FAQs

I can't find the product I am looking for
 
Your search using Global DRO may have been unsuccessful for a number of reasons:
 
  1. Please check you have followed the reccommended Global DRO search process.  Further information on this can be found on the help page.
  2. If the product you are searching for is a supplement please see Question 2
  3. Make sure you’re looking for information from the correct country. Drugs and ingredients may be referred to by different names, or synonyms, in different countries.
  4. Drugs obtained outside of the UK, Canada, Japan, Australia or the USA are not included in Global DRO.
  5. The product may not exist in the Global DRO system.  Please use the feedback form http://globaldro.com/uk-en/search/feedback.aspx and a member of the National Anti-Doping Organisation shall respond to your enquiry. 

 

Why can't I check my supplements using Global DRO?

Global DRO provides information on licensed medicines and ingredients only.  Due to the different regulatory requirements of the supplements industry, Global DRO cannot provide any information or assurances regarding supplements products.  UK Anti-Doping has sought to help athletes assess the risks associated with supplements through their position statement which can be found at www.ukad.org.uk.

 

I have checked my medication and it is prohibited.  What do I need to do now?
 
If the medication you are looking to take is prohibited you should;
 
  1. Check with your medical advisor to see if there is an alternative medication that is suitable for you to take that is not prohibited
  2. If no alternatives are available, check with the National Governing Body of your sport to see if you are required to make an application for Therapeutic Use Exemption (TUE).  For more information regarding the TUE process please visit the UK Anti-Doping website www.ukad.org.uk.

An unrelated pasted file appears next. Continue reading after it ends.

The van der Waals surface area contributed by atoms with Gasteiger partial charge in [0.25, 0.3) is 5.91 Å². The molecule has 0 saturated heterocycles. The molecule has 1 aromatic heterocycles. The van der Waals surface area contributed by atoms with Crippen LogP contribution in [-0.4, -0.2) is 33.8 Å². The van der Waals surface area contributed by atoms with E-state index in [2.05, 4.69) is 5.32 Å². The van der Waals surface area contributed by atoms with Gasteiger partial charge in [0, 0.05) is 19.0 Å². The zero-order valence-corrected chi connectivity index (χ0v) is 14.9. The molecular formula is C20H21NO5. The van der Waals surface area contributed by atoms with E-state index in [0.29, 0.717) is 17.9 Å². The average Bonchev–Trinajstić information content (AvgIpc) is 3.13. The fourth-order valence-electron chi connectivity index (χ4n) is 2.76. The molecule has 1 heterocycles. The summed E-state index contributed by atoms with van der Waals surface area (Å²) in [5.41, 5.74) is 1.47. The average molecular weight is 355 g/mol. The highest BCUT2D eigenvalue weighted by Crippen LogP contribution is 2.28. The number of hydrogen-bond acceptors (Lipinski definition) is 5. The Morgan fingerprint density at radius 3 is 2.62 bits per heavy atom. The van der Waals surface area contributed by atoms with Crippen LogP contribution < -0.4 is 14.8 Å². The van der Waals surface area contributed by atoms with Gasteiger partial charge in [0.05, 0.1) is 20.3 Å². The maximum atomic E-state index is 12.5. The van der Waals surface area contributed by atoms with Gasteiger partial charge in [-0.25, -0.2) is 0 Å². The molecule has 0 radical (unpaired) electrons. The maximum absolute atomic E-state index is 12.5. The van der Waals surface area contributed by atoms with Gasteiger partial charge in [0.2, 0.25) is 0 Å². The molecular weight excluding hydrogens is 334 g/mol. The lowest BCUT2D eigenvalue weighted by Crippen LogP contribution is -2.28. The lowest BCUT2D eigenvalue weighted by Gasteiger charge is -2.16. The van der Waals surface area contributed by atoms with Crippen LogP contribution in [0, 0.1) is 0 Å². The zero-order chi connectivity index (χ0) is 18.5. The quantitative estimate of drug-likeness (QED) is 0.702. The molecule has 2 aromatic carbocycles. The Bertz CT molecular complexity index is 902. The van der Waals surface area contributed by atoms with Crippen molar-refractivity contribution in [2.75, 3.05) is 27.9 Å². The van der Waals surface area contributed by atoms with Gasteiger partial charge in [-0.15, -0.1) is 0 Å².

What is the reference number that appears on the results page?

The reference number is an 11-digit number that provides documentation and proof of your search.  You should save the outcome of your search by printing out the results page and/or recording the reference number.  Using this reference number, we will be able to recreate and review the same results of this search at a later time if needed. What do the WADA Classifications on the results page refer to?

The World Anti Doping Agency divides the substances and methods included in the Prohibited List into classes based on similarities in chemical structure and benefits, or purpose.  These are identified as a substance or method with either an “S” or “M.” Examples include "S1. Anabolic Agents", such as anabolic steroids, or "M1. Enhancement of Oxygen Transfer", such as blood doping. The List also includes a “P” classification for substances prohibited in particular sports.
 

Why does a drug’s route of administration matter?

The prohibited status of some substances is entirely dependent upon the route by which it is administered. How a drug is administered, or its route of administration, affects how much of it is available to the body, and thus, the benefits of use. Typically, drugs administered by a systemic route (e.g., oral, intravenous injection) are very potent with possible targets throughout the body, whereas a topical application (e.g., eye drops, skin cream) have a localized target and are not likely to impact anywhere other than the region applied. Other routes of administration fall between these categories.